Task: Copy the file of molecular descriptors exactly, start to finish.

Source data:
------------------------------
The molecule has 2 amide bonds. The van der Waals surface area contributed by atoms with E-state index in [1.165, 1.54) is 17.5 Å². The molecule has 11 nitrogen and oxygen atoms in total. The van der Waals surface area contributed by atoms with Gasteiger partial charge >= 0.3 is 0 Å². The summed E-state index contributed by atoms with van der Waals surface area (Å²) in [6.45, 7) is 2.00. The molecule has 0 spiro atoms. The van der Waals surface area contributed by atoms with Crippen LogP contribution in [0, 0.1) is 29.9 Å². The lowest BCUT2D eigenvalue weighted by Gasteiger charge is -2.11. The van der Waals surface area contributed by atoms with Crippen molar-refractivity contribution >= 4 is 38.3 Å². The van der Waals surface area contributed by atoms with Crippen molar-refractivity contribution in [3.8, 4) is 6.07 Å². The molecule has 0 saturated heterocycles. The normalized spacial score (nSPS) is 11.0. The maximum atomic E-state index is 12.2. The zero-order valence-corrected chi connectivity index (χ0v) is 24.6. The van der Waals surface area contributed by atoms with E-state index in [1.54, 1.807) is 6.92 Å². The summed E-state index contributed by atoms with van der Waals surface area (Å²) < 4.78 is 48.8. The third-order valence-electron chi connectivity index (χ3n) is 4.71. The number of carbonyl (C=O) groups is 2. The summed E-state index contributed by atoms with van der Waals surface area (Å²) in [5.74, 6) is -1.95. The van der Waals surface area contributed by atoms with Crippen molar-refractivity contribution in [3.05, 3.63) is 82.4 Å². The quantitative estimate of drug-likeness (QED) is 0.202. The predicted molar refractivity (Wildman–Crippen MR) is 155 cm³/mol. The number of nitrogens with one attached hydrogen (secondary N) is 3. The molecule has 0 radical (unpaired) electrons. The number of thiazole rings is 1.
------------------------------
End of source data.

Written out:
The molecule has 2 amide bonds. The van der Waals surface area contributed by atoms with E-state index in [1.165, 1.54) is 17.5 Å². The molecule has 11 nitrogen and oxygen atoms in total. The van der Waals surface area contributed by atoms with Gasteiger partial charge >= 0.3 is 0 Å². The summed E-state index contributed by atoms with van der Waals surface area (Å²) in [6.45, 7) is 2.00. The molecule has 0 spiro atoms. The van der Waals surface area contributed by atoms with Crippen LogP contribution in [0, 0.1) is 29.9 Å². The lowest BCUT2D eigenvalue weighted by Gasteiger charge is -2.11. The van der Waals surface area contributed by atoms with Crippen molar-refractivity contribution >= 4 is 38.3 Å². The van der Waals surface area contributed by atoms with Crippen molar-refractivity contribution in [3.8, 4) is 6.07 Å². The molecule has 0 saturated heterocycles. The normalized spacial score (nSPS) is 11.0. The maximum atomic E-state index is 12.2. The zero-order valence-corrected chi connectivity index (χ0v) is 24.6. The van der Waals surface area contributed by atoms with E-state index in [1.54, 1.807) is 6.92 Å². The summed E-state index contributed by atoms with van der Waals surface area (Å²) < 4.78 is 48.8. The third-order valence-electron chi connectivity index (χ3n) is 4.71. The number of carbonyl (C=O) groups is 2. The summed E-state index contributed by atoms with van der Waals surface area (Å²) in [5.74, 6) is -1.95. The van der Waals surface area contributed by atoms with Crippen molar-refractivity contribution in [3.05, 3.63) is 82.4 Å². The quantitative estimate of drug-likeness (QED) is 0.202. The predicted molar refractivity (Wildman–Crippen MR) is 155 cm³/mol. The number of nitrogens with one attached hydrogen (secondary N) is 3. The molecule has 0 radical (unpaired) electrons. The number of thiazole rings is 1.